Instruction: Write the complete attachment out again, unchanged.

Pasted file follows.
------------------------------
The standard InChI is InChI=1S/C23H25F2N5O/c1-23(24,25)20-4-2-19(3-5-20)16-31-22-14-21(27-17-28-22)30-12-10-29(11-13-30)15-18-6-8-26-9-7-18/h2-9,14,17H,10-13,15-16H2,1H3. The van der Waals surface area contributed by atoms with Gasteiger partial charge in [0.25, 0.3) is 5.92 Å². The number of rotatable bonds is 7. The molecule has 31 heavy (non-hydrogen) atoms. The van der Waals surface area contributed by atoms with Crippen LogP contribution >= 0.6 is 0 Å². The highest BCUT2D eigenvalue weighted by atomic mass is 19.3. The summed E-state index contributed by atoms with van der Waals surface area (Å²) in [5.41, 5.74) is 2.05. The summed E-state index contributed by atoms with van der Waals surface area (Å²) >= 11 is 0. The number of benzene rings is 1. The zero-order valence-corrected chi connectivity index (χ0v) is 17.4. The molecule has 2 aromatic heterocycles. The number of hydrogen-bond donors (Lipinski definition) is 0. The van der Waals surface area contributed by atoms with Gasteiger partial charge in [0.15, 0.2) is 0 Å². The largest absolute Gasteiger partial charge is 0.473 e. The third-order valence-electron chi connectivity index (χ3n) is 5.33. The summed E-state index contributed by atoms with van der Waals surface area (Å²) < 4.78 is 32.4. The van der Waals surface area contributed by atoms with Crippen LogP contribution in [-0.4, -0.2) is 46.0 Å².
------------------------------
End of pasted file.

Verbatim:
The standard InChI is InChI=1S/C23H25F2N5O/c1-23(24,25)20-4-2-19(3-5-20)16-31-22-14-21(27-17-28-22)30-12-10-29(11-13-30)15-18-6-8-26-9-7-18/h2-9,14,17H,10-13,15-16H2,1H3. The van der Waals surface area contributed by atoms with Gasteiger partial charge in [0.25, 0.3) is 5.92 Å². The number of rotatable bonds is 7. The molecule has 31 heavy (non-hydrogen) atoms. The van der Waals surface area contributed by atoms with Crippen LogP contribution >= 0.6 is 0 Å². The highest BCUT2D eigenvalue weighted by atomic mass is 19.3. The summed E-state index contributed by atoms with van der Waals surface area (Å²) in [5.41, 5.74) is 2.05. The summed E-state index contributed by atoms with van der Waals surface area (Å²) >= 11 is 0. The number of benzene rings is 1. The zero-order valence-corrected chi connectivity index (χ0v) is 17.4. The molecule has 2 aromatic heterocycles. The number of hydrogen-bond donors (Lipinski definition) is 0. The van der Waals surface area contributed by atoms with Gasteiger partial charge in [0.15, 0.2) is 0 Å². The largest absolute Gasteiger partial charge is 0.473 e. The third-order valence-electron chi connectivity index (χ3n) is 5.33. The summed E-state index contributed by atoms with van der Waals surface area (Å²) < 4.78 is 32.4. The van der Waals surface area contributed by atoms with Crippen LogP contribution in [-0.4, -0.2) is 46.0 Å².